Oral history of British science

Klug, Aaron (Part 28 of 31). National Life Stories Collection: General

  • Add a note
    Log in to add a note at the bottom of this page.
  • All notes
  • My notes
  • Hide notes
Please click to leave a note

The British Library Board acknowledges the intellectual property rights of those named as contributors to this recording and the rights of those not identified.
Legal and ethical usage »

Tags (top 25):
(No tags found for this item)
  • Type

    sound

  • Duration

    00:30:10

  • Shelf mark

    C464/31

  • Subjects

    Biophysics; Chemistry

  • Recording date

    2002-10-29, 2002-11-03, 2002-11-20, 2002-11-27

  • Recording locations

    MRC Laboratory of Molecular Biology, Cambridge

  • Interviewees

    Klug, Aaron, 1926-, (speaker, male)

  • Interviewers

    Thompson, Katherine (speaker, female)

  • Abstract

    AK talks about his visits to Japan and China and his impressions in those countries. Also about India which has clever people but poor facilities More about China and science there, run on Russian lines and about Shanghai, a science city and the opinions expressed there. A visit to U.S.A. during election time - Kyoto influence. AK talks about discussions on patenting genes, battles with Greenpeace, Friends of the Earth. AK was on the council of the Royal Society in 1990 during discussion on embryo research, he explains the 14 day rule on embryos. Talk about stem cells, during his last year as President produced report on stem cell research which led to the Bill going through Parliament. More talk about other events during his Presidency, the meeting of many interesting people, heads of companies, the Queen, Princess Ann and Prince Charles and Prince Phillip and some of his conversations and impressions and about his Farewell Dinner. The story of the Queens Mother's 100s birthday lunch at the R.S. AK talks about fundraising activities, people who came and suggestions of projects. - independence from Government!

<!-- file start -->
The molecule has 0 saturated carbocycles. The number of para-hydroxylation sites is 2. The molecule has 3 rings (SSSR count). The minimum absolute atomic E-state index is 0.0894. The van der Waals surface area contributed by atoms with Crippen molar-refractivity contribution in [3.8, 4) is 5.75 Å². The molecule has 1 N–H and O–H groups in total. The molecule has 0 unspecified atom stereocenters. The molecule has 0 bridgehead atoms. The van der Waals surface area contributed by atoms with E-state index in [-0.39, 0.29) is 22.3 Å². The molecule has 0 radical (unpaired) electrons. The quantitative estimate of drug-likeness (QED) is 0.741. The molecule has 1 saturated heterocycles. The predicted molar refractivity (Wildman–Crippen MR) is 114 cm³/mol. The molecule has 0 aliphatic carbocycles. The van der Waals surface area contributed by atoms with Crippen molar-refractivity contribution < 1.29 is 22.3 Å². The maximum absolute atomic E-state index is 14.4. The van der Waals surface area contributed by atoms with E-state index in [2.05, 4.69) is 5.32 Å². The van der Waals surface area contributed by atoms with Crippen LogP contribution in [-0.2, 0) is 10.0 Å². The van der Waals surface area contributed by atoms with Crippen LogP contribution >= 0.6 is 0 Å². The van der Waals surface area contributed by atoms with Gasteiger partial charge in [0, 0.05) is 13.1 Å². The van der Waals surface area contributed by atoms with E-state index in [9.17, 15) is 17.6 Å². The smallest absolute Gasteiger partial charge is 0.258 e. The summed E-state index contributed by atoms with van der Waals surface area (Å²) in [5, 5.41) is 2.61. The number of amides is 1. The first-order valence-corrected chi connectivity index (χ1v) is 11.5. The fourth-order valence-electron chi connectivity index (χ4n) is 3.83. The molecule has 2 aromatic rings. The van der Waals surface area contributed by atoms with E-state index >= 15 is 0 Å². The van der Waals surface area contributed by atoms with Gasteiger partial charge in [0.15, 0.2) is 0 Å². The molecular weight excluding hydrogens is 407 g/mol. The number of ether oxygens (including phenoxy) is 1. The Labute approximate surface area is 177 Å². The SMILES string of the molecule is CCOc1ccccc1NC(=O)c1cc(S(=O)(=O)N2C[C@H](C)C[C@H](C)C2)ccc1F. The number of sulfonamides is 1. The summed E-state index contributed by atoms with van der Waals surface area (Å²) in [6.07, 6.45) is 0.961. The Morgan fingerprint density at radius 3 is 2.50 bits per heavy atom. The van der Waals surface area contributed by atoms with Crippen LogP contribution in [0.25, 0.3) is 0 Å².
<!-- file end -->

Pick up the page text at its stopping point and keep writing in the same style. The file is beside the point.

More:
• Description

    Nobel Prize-winning chemist Aaron Klug in conversation about his life and work. Klug is most famous for his research into crystallographic electron microscopy.

  • Related links

    Visit this interviewee's page on the 'Voices of Science' web resource

  • Metadata record:

    View full metadata for this item